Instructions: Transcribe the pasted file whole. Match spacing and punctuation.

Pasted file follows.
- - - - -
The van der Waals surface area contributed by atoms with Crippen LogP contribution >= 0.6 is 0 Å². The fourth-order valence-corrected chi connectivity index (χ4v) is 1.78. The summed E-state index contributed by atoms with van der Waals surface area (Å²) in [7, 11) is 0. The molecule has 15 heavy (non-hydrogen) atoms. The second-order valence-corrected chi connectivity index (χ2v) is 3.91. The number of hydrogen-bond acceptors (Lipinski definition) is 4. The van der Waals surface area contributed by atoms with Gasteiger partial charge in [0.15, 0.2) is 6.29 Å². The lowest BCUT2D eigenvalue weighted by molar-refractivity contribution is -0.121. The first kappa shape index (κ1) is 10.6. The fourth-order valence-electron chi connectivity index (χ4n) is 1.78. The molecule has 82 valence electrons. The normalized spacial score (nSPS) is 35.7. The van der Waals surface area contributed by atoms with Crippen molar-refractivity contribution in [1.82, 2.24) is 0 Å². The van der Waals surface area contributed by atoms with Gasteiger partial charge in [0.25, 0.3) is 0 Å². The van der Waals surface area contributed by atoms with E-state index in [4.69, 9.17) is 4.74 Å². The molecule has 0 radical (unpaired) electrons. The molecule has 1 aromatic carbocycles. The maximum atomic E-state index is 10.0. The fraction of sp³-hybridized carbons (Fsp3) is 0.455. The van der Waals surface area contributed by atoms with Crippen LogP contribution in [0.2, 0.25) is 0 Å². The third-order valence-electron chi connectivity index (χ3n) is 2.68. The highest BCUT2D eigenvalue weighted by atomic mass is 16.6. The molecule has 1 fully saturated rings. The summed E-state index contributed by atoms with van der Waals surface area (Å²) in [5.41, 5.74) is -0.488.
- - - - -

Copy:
The van der Waals surface area contributed by atoms with Crippen LogP contribution >= 0.6 is 0 Å². The fourth-order valence-corrected chi connectivity index (χ4v) is 1.78. The summed E-state index contributed by atoms with van der Waals surface area (Å²) in [7, 11) is 0. The molecule has 15 heavy (non-hydrogen) atoms. The second-order valence-corrected chi connectivity index (χ2v) is 3.91. The number of hydrogen-bond acceptors (Lipinski definition) is 4. The van der Waals surface area contributed by atoms with Gasteiger partial charge in [0.15, 0.2) is 6.29 Å². The lowest BCUT2D eigenvalue weighted by molar-refractivity contribution is -0.121. The first kappa shape index (κ1) is 10.6. The fourth-order valence-electron chi connectivity index (χ4n) is 1.78. The molecule has 82 valence electrons. The normalized spacial score (nSPS) is 35.7. The van der Waals surface area contributed by atoms with Crippen molar-refractivity contribution in [1.82, 2.24) is 0 Å². The van der Waals surface area contributed by atoms with Gasteiger partial charge in [0.25, 0.3) is 0 Å². The van der Waals surface area contributed by atoms with E-state index in [4.69, 9.17) is 4.74 Å². The molecule has 0 radical (unpaired) electrons. The molecule has 1 aromatic carbocycles. The maximum atomic E-state index is 10.0. The fraction of sp³-hybridized carbons (Fsp3) is 0.455. The van der Waals surface area contributed by atoms with Crippen LogP contribution in [0.2, 0.25) is 0 Å². The third-order valence-electron chi connectivity index (χ3n) is 2.68. The highest BCUT2D eigenvalue weighted by atomic mass is 16.6. The molecule has 1 fully saturated rings. The summed E-state index contributed by atoms with van der Waals surface area (Å²) in [5.41, 5.74) is -0.488.